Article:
Ultrasound-mediated nail drug delivery system

J Ultrasound Med. 2011 Dec;30(12):1723-30. doi: 10.7863/jum.2011.30.12.1723.


A novel ultrasound-mediated drug delivery system has been developed for treatment of a nail fungal disorder (onychomycosis) by improving delivery to the nail bed using ultrasound to increase the permeability of the nail. The slip-in device consists of ultrasound transducers and drug delivery compartments above each toenail. The device is connected to a computer, where a software interface allows users to select their preferred course of treatment. In in vitro testing, canine nails were exposed to 3 energy levels (acoustic power of 1.2 W and exposure durations of 30, 60, and 120 seconds). A stereo -microscope was used to determine how much of a drug-mimicking compound was delivered through the nail layers by measuring brightness on the cross section of each nail tested at each condition, where brightness level decreases coincide with increases in permeability. Each of the 3 energy levels tested showed statistical significance when compared to the control (P < .05) with a permeability factor of 1.3 after 30 seconds of exposure, 1.3 after 60 seconds, and 1.5 after 120 seconds, where a permeability factor of 1 shows no increase in permeability. Current treatments for onychomycosis include systemic, topical, and surgical. Even when used all together, these treatments typically take a long time to result in nail healing, thus making this ultrasound-mediated device a promising alternative.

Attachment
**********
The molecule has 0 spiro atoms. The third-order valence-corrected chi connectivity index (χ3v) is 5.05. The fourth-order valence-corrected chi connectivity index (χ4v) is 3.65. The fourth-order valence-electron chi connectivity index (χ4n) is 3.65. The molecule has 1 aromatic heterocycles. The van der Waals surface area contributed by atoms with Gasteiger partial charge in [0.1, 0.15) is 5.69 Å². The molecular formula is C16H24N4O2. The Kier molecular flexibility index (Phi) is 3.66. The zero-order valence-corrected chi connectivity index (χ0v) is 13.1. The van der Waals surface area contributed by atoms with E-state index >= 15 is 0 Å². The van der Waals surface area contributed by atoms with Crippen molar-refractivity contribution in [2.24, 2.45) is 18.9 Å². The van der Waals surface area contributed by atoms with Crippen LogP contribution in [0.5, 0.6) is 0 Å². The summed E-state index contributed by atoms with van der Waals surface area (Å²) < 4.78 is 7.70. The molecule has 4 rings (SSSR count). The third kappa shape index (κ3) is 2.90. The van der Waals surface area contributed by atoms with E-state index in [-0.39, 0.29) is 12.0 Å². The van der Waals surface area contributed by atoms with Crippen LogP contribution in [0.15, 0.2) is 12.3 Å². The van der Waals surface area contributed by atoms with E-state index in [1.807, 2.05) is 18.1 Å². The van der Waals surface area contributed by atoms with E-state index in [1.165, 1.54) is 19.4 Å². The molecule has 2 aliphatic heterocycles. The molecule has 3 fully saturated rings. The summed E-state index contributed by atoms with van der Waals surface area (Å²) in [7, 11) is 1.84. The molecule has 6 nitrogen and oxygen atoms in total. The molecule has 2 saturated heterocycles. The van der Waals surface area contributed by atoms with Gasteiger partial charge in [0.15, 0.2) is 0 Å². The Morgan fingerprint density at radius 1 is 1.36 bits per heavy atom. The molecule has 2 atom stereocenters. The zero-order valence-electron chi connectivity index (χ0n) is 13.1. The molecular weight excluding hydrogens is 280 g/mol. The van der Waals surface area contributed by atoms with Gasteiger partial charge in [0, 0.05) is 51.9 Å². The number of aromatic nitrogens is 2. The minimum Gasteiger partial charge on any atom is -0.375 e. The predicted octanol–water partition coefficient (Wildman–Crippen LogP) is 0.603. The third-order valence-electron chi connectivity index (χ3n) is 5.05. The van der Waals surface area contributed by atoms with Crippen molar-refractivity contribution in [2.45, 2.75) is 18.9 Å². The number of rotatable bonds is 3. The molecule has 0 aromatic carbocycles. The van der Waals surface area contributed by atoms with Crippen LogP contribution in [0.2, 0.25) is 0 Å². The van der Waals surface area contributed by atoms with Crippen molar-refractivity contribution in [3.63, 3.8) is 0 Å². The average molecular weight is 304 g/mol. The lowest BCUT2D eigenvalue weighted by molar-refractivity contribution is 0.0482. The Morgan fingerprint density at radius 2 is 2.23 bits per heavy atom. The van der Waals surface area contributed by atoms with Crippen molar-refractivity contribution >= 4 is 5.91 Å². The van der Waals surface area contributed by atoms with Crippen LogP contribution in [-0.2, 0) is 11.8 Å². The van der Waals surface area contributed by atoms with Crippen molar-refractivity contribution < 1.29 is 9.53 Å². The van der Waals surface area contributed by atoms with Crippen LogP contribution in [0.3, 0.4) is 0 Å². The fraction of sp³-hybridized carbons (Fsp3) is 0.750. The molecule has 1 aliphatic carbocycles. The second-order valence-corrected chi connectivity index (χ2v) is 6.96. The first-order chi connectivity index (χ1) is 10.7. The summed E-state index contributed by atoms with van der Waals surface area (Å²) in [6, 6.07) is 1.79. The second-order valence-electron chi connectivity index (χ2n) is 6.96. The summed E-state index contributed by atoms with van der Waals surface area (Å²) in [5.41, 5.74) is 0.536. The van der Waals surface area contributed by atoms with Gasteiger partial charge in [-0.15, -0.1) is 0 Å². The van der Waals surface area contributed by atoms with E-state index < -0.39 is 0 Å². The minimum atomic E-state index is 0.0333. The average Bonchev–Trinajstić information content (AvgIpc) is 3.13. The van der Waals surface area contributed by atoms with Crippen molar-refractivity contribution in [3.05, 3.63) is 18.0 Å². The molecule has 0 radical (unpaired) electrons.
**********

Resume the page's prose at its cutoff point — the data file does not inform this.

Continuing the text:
MeSH terms

  • Animals
  • Coloring Agents / administration & dosage*
  • Coloring Agents / pharmacokinetics*
  • Dogs
  • Drug Therapy, Computer-Assisted / instrumentation*
  • Drug Therapy, Computer-Assisted / methods
  • Electroporation / instrumentation*
  • Electroporation / methods
  • Equipment Design
  • Equipment Failure Analysis
  • Hoof and Claw / metabolism*
  • Humans
  • Nails / metabolism*
  • Sonication / instrumentation*
  • Sonication / methods
  • Transducers


  • Coloring Agents